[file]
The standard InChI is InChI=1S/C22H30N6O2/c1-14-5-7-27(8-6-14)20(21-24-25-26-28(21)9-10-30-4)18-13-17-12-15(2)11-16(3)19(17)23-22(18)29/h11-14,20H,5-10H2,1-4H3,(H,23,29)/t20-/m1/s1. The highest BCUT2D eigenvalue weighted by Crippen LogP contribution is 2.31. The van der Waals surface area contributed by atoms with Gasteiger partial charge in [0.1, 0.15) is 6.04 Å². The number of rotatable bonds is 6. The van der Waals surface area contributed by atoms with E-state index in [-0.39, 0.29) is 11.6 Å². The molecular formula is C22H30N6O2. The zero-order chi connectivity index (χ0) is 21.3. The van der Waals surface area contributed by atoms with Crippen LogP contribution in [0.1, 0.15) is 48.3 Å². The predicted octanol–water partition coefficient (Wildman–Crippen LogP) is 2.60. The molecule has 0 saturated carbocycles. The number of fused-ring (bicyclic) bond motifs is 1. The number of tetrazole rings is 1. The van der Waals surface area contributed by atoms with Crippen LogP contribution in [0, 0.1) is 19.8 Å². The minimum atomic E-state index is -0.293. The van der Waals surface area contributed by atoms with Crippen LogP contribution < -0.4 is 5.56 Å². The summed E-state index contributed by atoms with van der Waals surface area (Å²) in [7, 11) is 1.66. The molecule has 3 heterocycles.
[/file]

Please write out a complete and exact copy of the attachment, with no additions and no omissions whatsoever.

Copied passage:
The standard InChI is InChI=1S/C22H30N6O2/c1-14-5-7-27(8-6-14)20(21-24-25-26-28(21)9-10-30-4)18-13-17-12-15(2)11-16(3)19(17)23-22(18)29/h11-14,20H,5-10H2,1-4H3,(H,23,29)/t20-/m1/s1. The highest BCUT2D eigenvalue weighted by Crippen LogP contribution is 2.31. The van der Waals surface area contributed by atoms with Gasteiger partial charge in [0.1, 0.15) is 6.04 Å². The number of rotatable bonds is 6. The van der Waals surface area contributed by atoms with E-state index in [-0.39, 0.29) is 11.6 Å². The molecular formula is C22H30N6O2. The zero-order chi connectivity index (χ0) is 21.3. The van der Waals surface area contributed by atoms with Crippen LogP contribution in [0.1, 0.15) is 48.3 Å². The predicted octanol–water partition coefficient (Wildman–Crippen LogP) is 2.60. The molecule has 0 saturated carbocycles. The number of fused-ring (bicyclic) bond motifs is 1. The number of tetrazole rings is 1. The van der Waals surface area contributed by atoms with Crippen LogP contribution in [0, 0.1) is 19.8 Å². The minimum atomic E-state index is -0.293. The van der Waals surface area contributed by atoms with Crippen LogP contribution < -0.4 is 5.56 Å². The summed E-state index contributed by atoms with van der Waals surface area (Å²) in [7, 11) is 1.66. The molecule has 3 heterocycles.